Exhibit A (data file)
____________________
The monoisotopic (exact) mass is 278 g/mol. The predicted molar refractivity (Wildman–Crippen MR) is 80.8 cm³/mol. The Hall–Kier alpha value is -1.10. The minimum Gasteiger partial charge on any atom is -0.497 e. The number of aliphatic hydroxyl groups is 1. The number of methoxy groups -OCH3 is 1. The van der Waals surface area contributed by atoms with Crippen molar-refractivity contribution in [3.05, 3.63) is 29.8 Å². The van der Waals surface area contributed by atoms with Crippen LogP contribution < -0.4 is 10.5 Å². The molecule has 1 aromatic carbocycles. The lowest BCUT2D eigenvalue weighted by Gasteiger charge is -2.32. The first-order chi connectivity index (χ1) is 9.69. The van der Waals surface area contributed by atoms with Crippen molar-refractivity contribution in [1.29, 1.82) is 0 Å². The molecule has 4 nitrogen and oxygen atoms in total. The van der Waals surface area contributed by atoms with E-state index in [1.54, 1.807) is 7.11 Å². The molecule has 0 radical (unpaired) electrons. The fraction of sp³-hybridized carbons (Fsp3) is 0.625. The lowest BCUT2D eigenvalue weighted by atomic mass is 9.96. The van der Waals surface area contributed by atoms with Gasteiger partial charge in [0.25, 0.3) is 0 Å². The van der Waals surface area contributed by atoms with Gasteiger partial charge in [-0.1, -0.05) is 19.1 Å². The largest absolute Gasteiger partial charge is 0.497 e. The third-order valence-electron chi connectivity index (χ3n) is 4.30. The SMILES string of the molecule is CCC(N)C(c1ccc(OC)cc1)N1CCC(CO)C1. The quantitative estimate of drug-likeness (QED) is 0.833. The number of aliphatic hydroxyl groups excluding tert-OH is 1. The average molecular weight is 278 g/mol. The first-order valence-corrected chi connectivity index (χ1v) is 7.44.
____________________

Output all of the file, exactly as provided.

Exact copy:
The monoisotopic (exact) mass is 278 g/mol. The predicted molar refractivity (Wildman–Crippen MR) is 80.8 cm³/mol. The Hall–Kier alpha value is -1.10. The minimum Gasteiger partial charge on any atom is -0.497 e. The number of aliphatic hydroxyl groups is 1. The number of methoxy groups -OCH3 is 1. The van der Waals surface area contributed by atoms with Crippen molar-refractivity contribution in [3.05, 3.63) is 29.8 Å². The van der Waals surface area contributed by atoms with Crippen LogP contribution < -0.4 is 10.5 Å². The molecule has 1 aromatic carbocycles. The lowest BCUT2D eigenvalue weighted by Gasteiger charge is -2.32. The first-order chi connectivity index (χ1) is 9.69. The van der Waals surface area contributed by atoms with Crippen molar-refractivity contribution in [1.29, 1.82) is 0 Å². The molecule has 4 nitrogen and oxygen atoms in total. The van der Waals surface area contributed by atoms with E-state index in [1.54, 1.807) is 7.11 Å². The molecule has 0 radical (unpaired) electrons. The fraction of sp³-hybridized carbons (Fsp3) is 0.625. The lowest BCUT2D eigenvalue weighted by atomic mass is 9.96. The van der Waals surface area contributed by atoms with Gasteiger partial charge in [0.25, 0.3) is 0 Å². The van der Waals surface area contributed by atoms with Gasteiger partial charge in [-0.1, -0.05) is 19.1 Å². The largest absolute Gasteiger partial charge is 0.497 e. The third-order valence-electron chi connectivity index (χ3n) is 4.30. The SMILES string of the molecule is CCC(N)C(c1ccc(OC)cc1)N1CCC(CO)C1. The quantitative estimate of drug-likeness (QED) is 0.833. The number of aliphatic hydroxyl groups excluding tert-OH is 1. The average molecular weight is 278 g/mol. The first-order valence-corrected chi connectivity index (χ1v) is 7.44.